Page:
An Italianate landscape for Belton – and one in the Louvre

Attributed to Nicolaes Berchem the elder (1620–1683), Classical landscape with figures and animals, oil on canvas, probably 1670s, at Belton House, NT 2900170. ©Tennant’s

Attributed to Nicolaes Berchem the elder (1620–1683), Classical landscape with figures and animals, oil on canvas, probably 1670s, at Belton House, NT 2900170. ©Tennant’s

We have recently purchased this landscape painting at auction at Tennant’s. It is attributed to the Dutch seventeenth-century painter Nicolaes Berchem the elder and has a provenance from Belton House.

The Berchem in its gilded Régence-style frame. ©Tennant’s

The Berchem in its gilded Régence-style frame. ©Tennant’s

The painting depicts an Italian landscape, with beautifully arranged clouds, mountains and buildings, picturesque human figures and nicely observed animals. Berchem is not thought to have visited Italy himself, adopting this subject matter and style from the ‘Italianate’ Dutch painters of the period. So this is pure ‘art’, the expression of an ideal rather than the copying of reality.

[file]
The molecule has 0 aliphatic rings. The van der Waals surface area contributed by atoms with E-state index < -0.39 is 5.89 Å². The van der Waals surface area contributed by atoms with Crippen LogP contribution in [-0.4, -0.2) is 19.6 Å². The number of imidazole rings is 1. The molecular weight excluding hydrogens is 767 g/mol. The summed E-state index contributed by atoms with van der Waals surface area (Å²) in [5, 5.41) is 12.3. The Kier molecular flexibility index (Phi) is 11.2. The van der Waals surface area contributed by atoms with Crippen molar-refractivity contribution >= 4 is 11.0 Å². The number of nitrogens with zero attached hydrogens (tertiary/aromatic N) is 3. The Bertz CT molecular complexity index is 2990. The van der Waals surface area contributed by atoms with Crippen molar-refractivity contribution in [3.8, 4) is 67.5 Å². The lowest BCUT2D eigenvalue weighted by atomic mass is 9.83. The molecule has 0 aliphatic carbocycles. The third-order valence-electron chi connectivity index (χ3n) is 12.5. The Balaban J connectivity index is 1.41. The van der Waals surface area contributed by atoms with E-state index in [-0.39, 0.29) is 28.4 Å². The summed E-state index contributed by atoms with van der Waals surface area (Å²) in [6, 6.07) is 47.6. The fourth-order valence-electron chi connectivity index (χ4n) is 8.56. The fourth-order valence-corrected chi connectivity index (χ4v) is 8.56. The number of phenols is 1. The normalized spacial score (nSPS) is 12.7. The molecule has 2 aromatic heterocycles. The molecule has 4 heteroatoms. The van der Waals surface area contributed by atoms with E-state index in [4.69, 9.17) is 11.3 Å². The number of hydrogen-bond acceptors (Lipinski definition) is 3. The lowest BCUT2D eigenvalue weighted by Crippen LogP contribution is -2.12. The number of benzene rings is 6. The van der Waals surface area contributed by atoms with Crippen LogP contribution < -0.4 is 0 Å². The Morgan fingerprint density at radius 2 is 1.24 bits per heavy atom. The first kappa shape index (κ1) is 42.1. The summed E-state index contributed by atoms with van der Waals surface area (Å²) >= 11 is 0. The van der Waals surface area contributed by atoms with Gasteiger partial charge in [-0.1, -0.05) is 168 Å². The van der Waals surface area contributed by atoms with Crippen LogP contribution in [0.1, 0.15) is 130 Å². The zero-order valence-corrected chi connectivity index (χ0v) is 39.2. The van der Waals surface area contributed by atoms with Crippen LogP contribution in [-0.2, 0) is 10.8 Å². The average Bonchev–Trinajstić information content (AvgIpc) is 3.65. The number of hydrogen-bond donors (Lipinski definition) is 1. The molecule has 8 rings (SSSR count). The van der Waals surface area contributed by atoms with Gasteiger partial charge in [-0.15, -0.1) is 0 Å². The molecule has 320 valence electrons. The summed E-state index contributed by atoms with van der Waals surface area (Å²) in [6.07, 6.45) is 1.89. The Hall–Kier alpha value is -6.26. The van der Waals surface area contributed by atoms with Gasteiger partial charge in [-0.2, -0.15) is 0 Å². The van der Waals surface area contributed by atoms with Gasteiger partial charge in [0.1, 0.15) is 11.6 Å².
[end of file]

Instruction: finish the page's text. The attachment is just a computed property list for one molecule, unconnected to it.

A note on Belton House headed paper, on the back of the Berchem. ©Tennant’s

A note on Belton House headed paper, on the back of the Berchem. ©Tennant’s

This Berchem was owned by the 1st Lord Brownlow and was at Belton in 1809. It descended in the Cust family, but by 1958 it was in the hands of the London dealer Alfred Brod.

Nicolaes Pietersz. Berchem (1620-83), Le paysage du bac, Musée du Louvre, inv. 1040. ©Musée du Louvre

Nicolaes Pietersz. Berchem (1620-83), Le paysage du bac, Musée du Louvre, inv. 1040. ©Musée du Louvre

The Tennant’s catalogue entry mentioned that there is another version of this painting in the Louvre (with inventory no. 1040), which appears to be very close to the Belton Berchem.

The Louvre painting was formerly owned by the house of Orange, but was taken to Paris in 1795, presumably by the Revolutionary French troops who invaded Holland in that year. The pre-1809 history of the Belton painting is as yet unknown.

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